In the wake of Wallbank it is easy to see why the church want this legislation to continue. It is estimated that the Church of England spends approx £120m a year alone on repairs. Indeed the Legal Advisory Commission which advises the dioceses on legal issues have circulated national guidance advising the PCC that it has a fiduciary duty to establish whether parishioners could be billed for chancel repair as a method of recouping some of the £1B deficit which they currently have. This stance is obviously countered against that of the church wanting to avoid bad publicity should they seek to enforce the law in this way and by the same token undermining the very ethos of the church by targeting the average homeowner. In effect the whole situation is a minefield but from a householders point of view this type of liability is a very real and present threat which we need to guard against. As an example of how serious a problem this poses, it is reported that the church have currently spent some £500,000 advertising for staff in the Law Gazette to set up a special department to ensure that those properties at risk are registered and therefore financially liable!

The existence of chancel repair liability can be difficult to discover because of the sheer size and fragmentation of parish records however it is relatively easy to spot whether your property is at risk. The most commonly used search is the Chancel Check which most solicitors will carry out as standard when you purchase a property in England and Wales (please specifically request that this search is carried out should it not be referred to by your conveyancer). The cost of this search is relatively small, i.e. as little as £15-20 and where the solicitor reports on the data that there is a risk of liability they will suggest taking out an insurance policy. This can cost from as little as £60 depending on the value of your home, will provide cover for a 25 year period and will also be capable of being passed on to a future purchaser when you sell the property. A more detailed search can be carried out at the National Archive but this costs nearer to £200 to commission.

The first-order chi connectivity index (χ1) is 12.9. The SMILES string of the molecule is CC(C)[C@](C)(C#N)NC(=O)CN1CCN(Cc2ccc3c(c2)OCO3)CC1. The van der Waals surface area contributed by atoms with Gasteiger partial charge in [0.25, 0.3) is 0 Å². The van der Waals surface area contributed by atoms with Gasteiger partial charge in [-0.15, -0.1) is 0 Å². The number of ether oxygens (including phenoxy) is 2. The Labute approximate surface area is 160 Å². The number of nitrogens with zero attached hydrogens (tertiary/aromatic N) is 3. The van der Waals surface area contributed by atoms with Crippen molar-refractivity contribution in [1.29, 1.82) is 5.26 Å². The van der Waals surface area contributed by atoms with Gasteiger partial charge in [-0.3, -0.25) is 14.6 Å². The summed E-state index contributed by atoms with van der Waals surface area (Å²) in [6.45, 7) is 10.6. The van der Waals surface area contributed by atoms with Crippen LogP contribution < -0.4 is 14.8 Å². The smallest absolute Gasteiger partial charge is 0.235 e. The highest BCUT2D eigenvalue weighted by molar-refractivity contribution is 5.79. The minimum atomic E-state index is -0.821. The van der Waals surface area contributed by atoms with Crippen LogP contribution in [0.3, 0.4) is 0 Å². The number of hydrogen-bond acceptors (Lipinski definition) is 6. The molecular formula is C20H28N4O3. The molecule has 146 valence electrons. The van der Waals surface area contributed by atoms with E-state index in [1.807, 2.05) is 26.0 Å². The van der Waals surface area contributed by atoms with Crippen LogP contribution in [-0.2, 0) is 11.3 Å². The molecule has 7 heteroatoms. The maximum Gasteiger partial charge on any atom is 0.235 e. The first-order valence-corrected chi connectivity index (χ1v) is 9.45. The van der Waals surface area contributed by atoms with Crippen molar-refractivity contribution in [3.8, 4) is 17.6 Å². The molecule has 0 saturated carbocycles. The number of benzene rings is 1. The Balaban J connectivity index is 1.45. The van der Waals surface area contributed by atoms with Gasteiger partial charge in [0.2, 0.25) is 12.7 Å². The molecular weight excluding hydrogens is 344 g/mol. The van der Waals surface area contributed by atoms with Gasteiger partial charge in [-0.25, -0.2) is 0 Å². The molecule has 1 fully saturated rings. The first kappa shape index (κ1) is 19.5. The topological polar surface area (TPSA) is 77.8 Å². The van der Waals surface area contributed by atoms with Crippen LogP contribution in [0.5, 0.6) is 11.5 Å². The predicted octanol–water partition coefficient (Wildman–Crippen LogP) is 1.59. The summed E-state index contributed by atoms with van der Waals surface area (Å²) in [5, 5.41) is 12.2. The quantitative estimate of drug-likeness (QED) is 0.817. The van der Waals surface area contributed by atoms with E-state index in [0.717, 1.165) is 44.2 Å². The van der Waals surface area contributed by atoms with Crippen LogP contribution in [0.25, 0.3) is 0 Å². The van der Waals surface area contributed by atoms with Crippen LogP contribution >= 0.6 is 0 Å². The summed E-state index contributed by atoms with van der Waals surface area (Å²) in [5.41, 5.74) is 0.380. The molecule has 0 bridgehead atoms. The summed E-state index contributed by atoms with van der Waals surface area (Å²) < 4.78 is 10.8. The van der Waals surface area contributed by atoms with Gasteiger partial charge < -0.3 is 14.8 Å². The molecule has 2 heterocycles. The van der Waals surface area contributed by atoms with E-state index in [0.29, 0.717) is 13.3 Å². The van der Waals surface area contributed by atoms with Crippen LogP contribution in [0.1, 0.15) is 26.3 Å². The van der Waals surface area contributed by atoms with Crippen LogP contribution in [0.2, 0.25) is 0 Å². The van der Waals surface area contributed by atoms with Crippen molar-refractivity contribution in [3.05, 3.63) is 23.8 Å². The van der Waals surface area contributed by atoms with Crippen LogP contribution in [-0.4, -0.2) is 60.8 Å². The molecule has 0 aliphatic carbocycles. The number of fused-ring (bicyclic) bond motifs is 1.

Many have argued that indeed the only winner to come out of this situation is the insurance companies. Clients often feel that the likelihood of a claim ever being made against them under such an old law is that unlikely that an insurance policy is an unnecessary expense and a waste of money. As a conveyancer who deals with this type of liability on a daily basis I would err on the side of caution. In real terms a house purchase is likely to be the biggest financial investment many of us ever make and indeed insurance is relatively cheap considering the size of potential claims that you could be faced with if you are one of the unlucky ones!!! Insurance premiums for this type of cover will also no doubt rocket the closer we get to 2013 and therefore it is easier to purchase one sooner rather than later otherwise beware it could be you!

For more information on chancel repair insurance and our full range of residential conveyancing services, please contact Lorna Ganley on lorna.<hidden email> at harveyingram.com or call 0116 257 4453.

http://www.harveyingram.com/legal-services/private-clien ...

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Release Date: 
Friday, November 20, 2009 - 8:49am
Additional Tags: 
chancel repair liability, lorna ganley, harvey ingram, conveyancing solicitors